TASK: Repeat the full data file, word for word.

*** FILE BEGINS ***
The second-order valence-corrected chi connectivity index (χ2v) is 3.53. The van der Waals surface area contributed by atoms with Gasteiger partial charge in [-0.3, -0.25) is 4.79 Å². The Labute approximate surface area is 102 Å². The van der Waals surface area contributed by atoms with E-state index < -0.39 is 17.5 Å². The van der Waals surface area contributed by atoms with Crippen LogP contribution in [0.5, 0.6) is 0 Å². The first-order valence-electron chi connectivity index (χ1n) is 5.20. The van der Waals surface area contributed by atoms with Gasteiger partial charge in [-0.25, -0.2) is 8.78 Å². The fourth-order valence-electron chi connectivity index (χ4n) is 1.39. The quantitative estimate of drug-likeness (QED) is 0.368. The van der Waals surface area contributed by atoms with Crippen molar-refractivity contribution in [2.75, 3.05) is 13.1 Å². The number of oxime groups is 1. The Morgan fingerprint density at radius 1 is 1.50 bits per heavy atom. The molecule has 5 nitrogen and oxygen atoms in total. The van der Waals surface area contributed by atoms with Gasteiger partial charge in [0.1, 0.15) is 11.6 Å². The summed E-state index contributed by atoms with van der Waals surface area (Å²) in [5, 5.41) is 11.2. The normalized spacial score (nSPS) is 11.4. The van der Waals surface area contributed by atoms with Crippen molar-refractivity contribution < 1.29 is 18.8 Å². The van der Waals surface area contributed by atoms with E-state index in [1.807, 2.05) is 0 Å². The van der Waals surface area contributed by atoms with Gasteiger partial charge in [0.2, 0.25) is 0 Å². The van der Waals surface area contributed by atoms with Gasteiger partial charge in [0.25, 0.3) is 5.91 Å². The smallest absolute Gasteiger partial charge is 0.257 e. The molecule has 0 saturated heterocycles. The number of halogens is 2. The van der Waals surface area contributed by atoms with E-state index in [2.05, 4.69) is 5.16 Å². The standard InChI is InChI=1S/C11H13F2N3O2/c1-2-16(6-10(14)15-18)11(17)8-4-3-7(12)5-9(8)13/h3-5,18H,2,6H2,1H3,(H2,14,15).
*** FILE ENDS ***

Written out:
The second-order valence-corrected chi connectivity index (χ2v) is 3.53. The van der Waals surface area contributed by atoms with Gasteiger partial charge in [-0.3, -0.25) is 4.79 Å². The Labute approximate surface area is 102 Å². The van der Waals surface area contributed by atoms with E-state index < -0.39 is 17.5 Å². The van der Waals surface area contributed by atoms with Crippen LogP contribution in [0.5, 0.6) is 0 Å². The first-order valence-electron chi connectivity index (χ1n) is 5.20. The van der Waals surface area contributed by atoms with Gasteiger partial charge in [-0.25, -0.2) is 8.78 Å². The fourth-order valence-electron chi connectivity index (χ4n) is 1.39. The quantitative estimate of drug-likeness (QED) is 0.368. The van der Waals surface area contributed by atoms with Crippen molar-refractivity contribution in [2.75, 3.05) is 13.1 Å². The number of oxime groups is 1. The Morgan fingerprint density at radius 1 is 1.50 bits per heavy atom. The molecule has 5 nitrogen and oxygen atoms in total. The van der Waals surface area contributed by atoms with Gasteiger partial charge in [0.1, 0.15) is 11.6 Å². The summed E-state index contributed by atoms with van der Waals surface area (Å²) in [5, 5.41) is 11.2. The normalized spacial score (nSPS) is 11.4. The van der Waals surface area contributed by atoms with Crippen molar-refractivity contribution < 1.29 is 18.8 Å². The van der Waals surface area contributed by atoms with E-state index in [1.807, 2.05) is 0 Å². The van der Waals surface area contributed by atoms with Gasteiger partial charge in [0.2, 0.25) is 0 Å². The van der Waals surface area contributed by atoms with Gasteiger partial charge in [0.25, 0.3) is 5.91 Å². The smallest absolute Gasteiger partial charge is 0.257 e. The molecule has 0 saturated heterocycles. The number of halogens is 2. The van der Waals surface area contributed by atoms with E-state index in [2.05, 4.69) is 5.16 Å². The standard InChI is InChI=1S/C11H13F2N3O2/c1-2-16(6-10(14)15-18)11(17)8-4-3-7(12)5-9(8)13/h3-5,18H,2,6H2,1H3,(H2,14,15).